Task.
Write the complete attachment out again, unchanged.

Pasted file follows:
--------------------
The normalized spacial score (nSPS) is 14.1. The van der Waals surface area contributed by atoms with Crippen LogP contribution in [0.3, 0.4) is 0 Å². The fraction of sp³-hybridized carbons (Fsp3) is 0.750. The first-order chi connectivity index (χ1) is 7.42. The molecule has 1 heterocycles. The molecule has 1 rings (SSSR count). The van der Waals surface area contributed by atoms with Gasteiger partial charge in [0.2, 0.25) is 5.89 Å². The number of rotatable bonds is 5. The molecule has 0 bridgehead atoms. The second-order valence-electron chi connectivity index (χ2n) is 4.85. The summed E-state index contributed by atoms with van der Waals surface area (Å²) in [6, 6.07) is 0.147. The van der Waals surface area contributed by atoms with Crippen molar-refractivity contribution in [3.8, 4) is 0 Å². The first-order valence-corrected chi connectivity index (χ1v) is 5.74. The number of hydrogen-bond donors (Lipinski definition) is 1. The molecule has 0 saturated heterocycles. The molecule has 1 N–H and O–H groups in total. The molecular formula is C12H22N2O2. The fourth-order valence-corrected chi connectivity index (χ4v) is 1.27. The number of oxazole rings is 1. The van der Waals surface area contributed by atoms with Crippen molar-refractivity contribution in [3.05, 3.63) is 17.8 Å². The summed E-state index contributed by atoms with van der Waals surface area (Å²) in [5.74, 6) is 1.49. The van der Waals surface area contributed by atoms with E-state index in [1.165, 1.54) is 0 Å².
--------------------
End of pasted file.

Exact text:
The normalized spacial score (nSPS) is 14.1. The van der Waals surface area contributed by atoms with Crippen LogP contribution in [0.3, 0.4) is 0 Å². The fraction of sp³-hybridized carbons (Fsp3) is 0.750. The first-order chi connectivity index (χ1) is 7.42. The molecule has 1 heterocycles. The molecule has 1 rings (SSSR count). The van der Waals surface area contributed by atoms with Gasteiger partial charge in [0.2, 0.25) is 5.89 Å². The number of rotatable bonds is 5. The molecule has 0 bridgehead atoms. The second-order valence-electron chi connectivity index (χ2n) is 4.85. The summed E-state index contributed by atoms with van der Waals surface area (Å²) in [6, 6.07) is 0.147. The van der Waals surface area contributed by atoms with Crippen molar-refractivity contribution in [3.8, 4) is 0 Å². The first-order valence-corrected chi connectivity index (χ1v) is 5.74. The number of hydrogen-bond donors (Lipinski definition) is 1. The molecule has 0 saturated heterocycles. The molecule has 1 N–H and O–H groups in total. The molecular formula is C12H22N2O2. The fourth-order valence-corrected chi connectivity index (χ4v) is 1.27. The number of oxazole rings is 1. The van der Waals surface area contributed by atoms with Crippen molar-refractivity contribution in [3.05, 3.63) is 17.8 Å². The summed E-state index contributed by atoms with van der Waals surface area (Å²) in [5.74, 6) is 1.49. The van der Waals surface area contributed by atoms with E-state index in [1.165, 1.54) is 0 Å².